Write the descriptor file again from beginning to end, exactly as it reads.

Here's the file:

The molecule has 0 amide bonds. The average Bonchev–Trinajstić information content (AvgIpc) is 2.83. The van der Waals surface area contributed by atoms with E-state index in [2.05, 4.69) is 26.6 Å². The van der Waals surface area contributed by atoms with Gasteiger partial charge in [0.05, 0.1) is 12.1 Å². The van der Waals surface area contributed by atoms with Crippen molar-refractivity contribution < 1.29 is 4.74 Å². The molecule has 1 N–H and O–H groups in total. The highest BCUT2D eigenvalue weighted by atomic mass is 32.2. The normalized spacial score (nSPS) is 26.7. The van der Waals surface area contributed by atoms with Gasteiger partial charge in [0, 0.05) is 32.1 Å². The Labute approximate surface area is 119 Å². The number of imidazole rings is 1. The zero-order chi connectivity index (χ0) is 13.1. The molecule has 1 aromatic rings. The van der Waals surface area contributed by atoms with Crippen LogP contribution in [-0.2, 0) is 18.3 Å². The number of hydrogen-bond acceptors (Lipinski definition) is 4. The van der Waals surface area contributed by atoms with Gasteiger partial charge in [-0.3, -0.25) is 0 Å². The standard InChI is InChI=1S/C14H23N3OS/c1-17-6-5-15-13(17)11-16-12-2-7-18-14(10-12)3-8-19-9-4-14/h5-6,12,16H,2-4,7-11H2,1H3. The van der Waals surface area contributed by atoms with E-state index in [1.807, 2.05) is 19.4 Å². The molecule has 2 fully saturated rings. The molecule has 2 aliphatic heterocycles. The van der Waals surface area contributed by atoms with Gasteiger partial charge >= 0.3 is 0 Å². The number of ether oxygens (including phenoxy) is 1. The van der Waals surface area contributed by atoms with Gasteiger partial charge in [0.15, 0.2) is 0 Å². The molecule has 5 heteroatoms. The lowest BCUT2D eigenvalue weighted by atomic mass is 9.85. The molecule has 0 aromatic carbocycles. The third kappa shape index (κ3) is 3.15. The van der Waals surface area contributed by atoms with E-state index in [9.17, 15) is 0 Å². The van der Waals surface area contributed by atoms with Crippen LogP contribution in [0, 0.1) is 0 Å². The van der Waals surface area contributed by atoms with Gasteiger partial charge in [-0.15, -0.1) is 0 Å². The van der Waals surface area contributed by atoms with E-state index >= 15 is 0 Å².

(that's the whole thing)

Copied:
The molecule has 0 amide bonds. The average Bonchev–Trinajstić information content (AvgIpc) is 2.83. The van der Waals surface area contributed by atoms with E-state index in [2.05, 4.69) is 26.6 Å². The van der Waals surface area contributed by atoms with Gasteiger partial charge in [0.05, 0.1) is 12.1 Å². The van der Waals surface area contributed by atoms with Crippen molar-refractivity contribution < 1.29 is 4.74 Å². The molecule has 1 N–H and O–H groups in total. The highest BCUT2D eigenvalue weighted by atomic mass is 32.2. The normalized spacial score (nSPS) is 26.7. The van der Waals surface area contributed by atoms with Gasteiger partial charge in [0, 0.05) is 32.1 Å². The Labute approximate surface area is 119 Å². The number of imidazole rings is 1. The zero-order chi connectivity index (χ0) is 13.1. The molecule has 1 aromatic rings. The van der Waals surface area contributed by atoms with Crippen LogP contribution in [-0.2, 0) is 18.3 Å². The number of hydrogen-bond acceptors (Lipinski definition) is 4. The van der Waals surface area contributed by atoms with Gasteiger partial charge in [-0.3, -0.25) is 0 Å². The standard InChI is InChI=1S/C14H23N3OS/c1-17-6-5-15-13(17)11-16-12-2-7-18-14(10-12)3-8-19-9-4-14/h5-6,12,16H,2-4,7-11H2,1H3. The van der Waals surface area contributed by atoms with E-state index in [1.807, 2.05) is 19.4 Å². The molecule has 2 fully saturated rings. The molecule has 2 aliphatic heterocycles. The van der Waals surface area contributed by atoms with Gasteiger partial charge >= 0.3 is 0 Å². The number of ether oxygens (including phenoxy) is 1. The van der Waals surface area contributed by atoms with Gasteiger partial charge in [0.15, 0.2) is 0 Å². The molecule has 5 heteroatoms. The lowest BCUT2D eigenvalue weighted by atomic mass is 9.85. The molecule has 0 aromatic carbocycles. The third kappa shape index (κ3) is 3.15. The van der Waals surface area contributed by atoms with E-state index in [9.17, 15) is 0 Å². The van der Waals surface area contributed by atoms with Crippen LogP contribution in [0, 0.1) is 0 Å². The van der Waals surface area contributed by atoms with Gasteiger partial charge in [-0.15, -0.1) is 0 Å². The van der Waals surface area contributed by atoms with E-state index >= 15 is 0 Å².